Street artist in Osh, Kyrgyzstan, helps build trust between communities and police

What some call vandalism, others call street art. For the organisation ‘Young Lawyers of the South’ based in Osh, Kyrgyzstan, street art is not a destructive pastime, but rather an effective way of communicating with the public through art. One of their recent initiatives was designed to build trust between the police and the communities they serve by communicating improvements in trust and police services to a broader, sceptical public.

Police in Kyrgyzstan do not have a good reputation among the people. They have been linked to cases of torture, unprofessionalism or neglect of duty. A poll conducted in 2014 by the Civic Union – a network of non-governmental organisations promoting police reform in the country – showed that less than half of citizens polled trusted the police, perceiving them to be disciplinarians rather than service providers. This lack of trust creates a gap, so that even when people are in need, they do not seek police assistance, opting instead for other sources of help including from their families, clans or sometimes even from criminal groups. A further lack of available information about the work of police because of a closed institutional culture only worsens how they are perceived.

To address this lack of trust and encourage communities to make use of police services when they are in need, Saferworld and partners have supported efforts to improve police services, such as through community policing forums and the establishment of local crime prevention centres that link up police and communities so that they can jointly tackle safety and security concerns. Yet these improvements will have little effect if people do not turn to the police in the first place. To encourage this change in public behaviour, police must work together with communities to challenge, punish and eradicate harmful police practices, deliver an improved service for all sections of the public and reach out to different communities to overcome the current distrust. Street art is one way of highlighting the positive side of police work that is accessible to all and in particular is a medium embraced by young people.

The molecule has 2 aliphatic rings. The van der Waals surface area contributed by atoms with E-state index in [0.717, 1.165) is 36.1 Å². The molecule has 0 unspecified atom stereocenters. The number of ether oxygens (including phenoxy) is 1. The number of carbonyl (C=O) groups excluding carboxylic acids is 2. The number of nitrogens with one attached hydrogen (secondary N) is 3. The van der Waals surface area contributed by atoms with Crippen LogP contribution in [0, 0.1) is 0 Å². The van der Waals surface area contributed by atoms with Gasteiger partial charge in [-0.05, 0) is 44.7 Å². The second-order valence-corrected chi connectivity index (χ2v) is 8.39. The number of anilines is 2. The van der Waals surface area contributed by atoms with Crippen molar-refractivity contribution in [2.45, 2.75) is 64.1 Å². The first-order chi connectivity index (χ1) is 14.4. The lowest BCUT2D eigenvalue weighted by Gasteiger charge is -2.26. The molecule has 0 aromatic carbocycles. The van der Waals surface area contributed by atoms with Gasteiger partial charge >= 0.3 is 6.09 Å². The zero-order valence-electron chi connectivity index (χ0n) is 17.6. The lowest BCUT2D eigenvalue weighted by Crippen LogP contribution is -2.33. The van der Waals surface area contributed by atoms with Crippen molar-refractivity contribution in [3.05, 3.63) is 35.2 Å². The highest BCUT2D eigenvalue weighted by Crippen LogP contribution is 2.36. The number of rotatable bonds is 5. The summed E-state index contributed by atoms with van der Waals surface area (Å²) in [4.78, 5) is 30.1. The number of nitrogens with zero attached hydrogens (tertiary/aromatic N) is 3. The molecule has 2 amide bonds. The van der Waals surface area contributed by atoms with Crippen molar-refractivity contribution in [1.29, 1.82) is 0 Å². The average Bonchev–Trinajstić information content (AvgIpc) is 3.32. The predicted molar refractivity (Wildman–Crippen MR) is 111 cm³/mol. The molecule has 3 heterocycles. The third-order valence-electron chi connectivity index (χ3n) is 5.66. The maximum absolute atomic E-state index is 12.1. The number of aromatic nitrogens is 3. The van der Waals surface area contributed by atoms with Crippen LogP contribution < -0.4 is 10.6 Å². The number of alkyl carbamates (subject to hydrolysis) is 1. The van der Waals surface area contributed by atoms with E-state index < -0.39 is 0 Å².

“Without the support and trust of the community, the police cannot do anything,” said Colonel Bakyt Israilov, Head of the Community Security Department of the Police Directorate of the South. “We become powerless. That’s why it’s important for projects like this to bring communities and police together – to overcome their disagreements and discuss issues that affect their lives on a daily basis.”

Young Lawyers of the South also worked to build contacts and cooperation between police and those they serve. The organisers of the campaign took a multi-pronged approach – by producing a film about the role of the police, creating street art in three neighbourhoods of Osh, and organising a photo exhibition and drawing competition for schoolchildren focusing on children's own perceptions of the police. It was the first attempt of this kind to improve relations between the Osh city police and the communities they serve. Raising public awareness of how the police work has contributed to increased understanding and cooperation between police and communities. According to community surveys, this increase in transparency has in turn allowed people to hold police accountable for their actions.

“Our police work 24 hours a day, seven days a week, to ensure public order, peace and tranquillity,” said Mirlan Adilbekov, the coordinator of the project. “Street art could help create an image of law enforcement agencies as those who serve the people. That way, people will be more willing to take advantage of their services when they’re in trouble, which is an important first step.”

The four-month campaign in Osh captured the attention of many in Kyrgyzstan and has become an example for the rest of the south of Kyrgyzstan for its use of innovative methods.

Residents are largely supportive of efforts to bring police and communities together. “This shows us that the police are making an effort to work with us, and not just for themselves,” said one resident. “And I am starting to believe it”.

This activity sits within a broader programme of work by Saferworld and partners to support the national police reform process in Kyrgyzstan, focusing on promoting progressive changes in the law enforcement system. This is accomplished through building the capacities of police, communities and civil society to institutionalise the types of relationships and behaviours required for successful people-centred security provision in the country.

Learn more about our work in Kyrgyzstan.